Sharing Your Money Values Can Be Part of Your Legacy
When it's time to prepare the next generation for a financial legacy, you might want to bring your family members together to talk about money. But sitting down together isn't easy, because money is a complicated and emotionally charged topic. Rather than risk conflict, your family may prefer to avoid talking about it altogether.
If your family isn't quite ready to have a formal conversation, you can still lay the groundwork for the future by identifying and sharing your money values - the principles that guide your financial decisions.
Define Your Own Values
What does money mean to you? Does it signify personal accomplishment? The ability to provide for your family? The chance to make a difference in the world? Is being a wise steward of your money important to you, or would you rather enjoy it now? Taking time to think about your values may help you discover the lessons you might want to pass along to future generations.
The unspoken assumption that others share your financial priorities runs through many money-centered conversations. But no two people have the same money values (even relatives). To one person, money might symbolize independence; to another, money equals security. Generational differences and life experiences may especially influence money values. Invite your family members to share their views and financial priorities whenever you have the opportunity.
See Yourself as a Role Model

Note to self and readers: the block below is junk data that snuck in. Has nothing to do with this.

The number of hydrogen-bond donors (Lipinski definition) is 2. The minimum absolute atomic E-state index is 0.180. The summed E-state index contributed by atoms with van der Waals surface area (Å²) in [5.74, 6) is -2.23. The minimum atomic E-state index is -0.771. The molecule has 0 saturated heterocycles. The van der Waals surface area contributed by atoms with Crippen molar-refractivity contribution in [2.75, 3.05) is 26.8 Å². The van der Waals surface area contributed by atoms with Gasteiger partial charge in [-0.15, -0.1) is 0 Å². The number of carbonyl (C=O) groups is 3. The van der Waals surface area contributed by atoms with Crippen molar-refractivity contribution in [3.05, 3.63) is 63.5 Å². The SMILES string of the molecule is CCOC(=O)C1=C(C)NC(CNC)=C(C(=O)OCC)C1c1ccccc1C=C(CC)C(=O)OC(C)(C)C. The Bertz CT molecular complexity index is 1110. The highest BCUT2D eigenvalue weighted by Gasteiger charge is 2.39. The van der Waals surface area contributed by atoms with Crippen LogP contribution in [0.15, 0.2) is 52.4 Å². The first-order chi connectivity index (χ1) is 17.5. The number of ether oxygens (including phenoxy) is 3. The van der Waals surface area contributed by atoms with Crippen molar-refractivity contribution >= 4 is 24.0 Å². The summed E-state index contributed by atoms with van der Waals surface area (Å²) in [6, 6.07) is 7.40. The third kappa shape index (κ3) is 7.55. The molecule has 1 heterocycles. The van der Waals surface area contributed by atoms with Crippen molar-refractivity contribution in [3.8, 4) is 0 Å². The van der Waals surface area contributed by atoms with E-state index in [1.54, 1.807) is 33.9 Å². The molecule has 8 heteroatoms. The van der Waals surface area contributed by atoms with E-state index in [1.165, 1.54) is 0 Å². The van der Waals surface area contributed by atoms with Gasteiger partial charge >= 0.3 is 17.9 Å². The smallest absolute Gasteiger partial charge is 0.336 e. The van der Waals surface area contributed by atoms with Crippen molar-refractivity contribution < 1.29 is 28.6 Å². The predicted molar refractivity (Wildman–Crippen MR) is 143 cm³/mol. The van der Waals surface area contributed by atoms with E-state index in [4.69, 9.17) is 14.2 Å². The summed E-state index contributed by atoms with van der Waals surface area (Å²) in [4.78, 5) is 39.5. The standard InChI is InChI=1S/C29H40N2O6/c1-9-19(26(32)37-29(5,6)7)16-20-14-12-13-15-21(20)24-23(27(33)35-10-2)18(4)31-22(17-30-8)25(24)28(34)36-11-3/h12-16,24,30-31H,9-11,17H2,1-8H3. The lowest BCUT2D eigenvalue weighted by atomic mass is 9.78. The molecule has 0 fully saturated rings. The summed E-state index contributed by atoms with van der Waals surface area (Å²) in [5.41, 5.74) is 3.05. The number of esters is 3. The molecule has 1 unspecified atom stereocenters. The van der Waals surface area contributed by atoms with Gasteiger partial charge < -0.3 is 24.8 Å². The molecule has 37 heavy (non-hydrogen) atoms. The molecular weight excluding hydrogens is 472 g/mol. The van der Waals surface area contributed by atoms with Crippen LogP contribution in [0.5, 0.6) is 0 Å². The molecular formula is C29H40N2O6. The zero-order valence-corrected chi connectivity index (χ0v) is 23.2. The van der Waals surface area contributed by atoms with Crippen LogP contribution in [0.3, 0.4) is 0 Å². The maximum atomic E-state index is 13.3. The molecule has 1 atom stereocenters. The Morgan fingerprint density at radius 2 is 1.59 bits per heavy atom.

Your actions can have a big impact on those around you. You're a financial role model for your children or grandchildren, and they notice how you spend your time and your money.
Look for ways to share your values and your financial knowledge. For example, if you want to teach children to make careful financial decisions, help them shop for an item they want by comparing features, quality, and price. If you want teenagers to prioritize saving for the future, try matching what they save for a car or for college. Teaching financial responsibility starts early, and modeling it is a lifelong effort.
Practice Thoughtful Giving
How you give is another expression of your money values, but if a family member is the recipient, your generosity may be misconstrued. For example, your adult son or daughter might be embarrassed to accept your help or worried that a monetary gift might come with strings attached. Or you may have a family member who often asks for (or needs) more financial support than another, which could lead to family conflicts.
Defining your giving parameters in advance will make it easier to set priorities, explain why you are making certain decisions, and manage expectations. For example are you willing and able to:
- Help fund a college education?
- Provide seed money for a small business?
- Help with a down payment on a home?
- Pay for medical expenses?
- Contribute to an account for a family member with special needs?
- Offer nonfinancial help such as child care or transportation?
There are no right or wrong answers as long as your decisions align with your financial values and you are sure that your gift will benefit both you and your family member. Maintaining consistent boundaries that define what help you are willing and able to provide is key. Gifts that are not freely given may become financial or emotional obligations that disrupt family relationships.
The Great Wealth Transfer
Seventy percent of U.S. household wealth is held by older generations. Although younger people may be far behind today, they stand to inherit much of this wealth in the coming decades, while also accumulating wealth through their own efforts.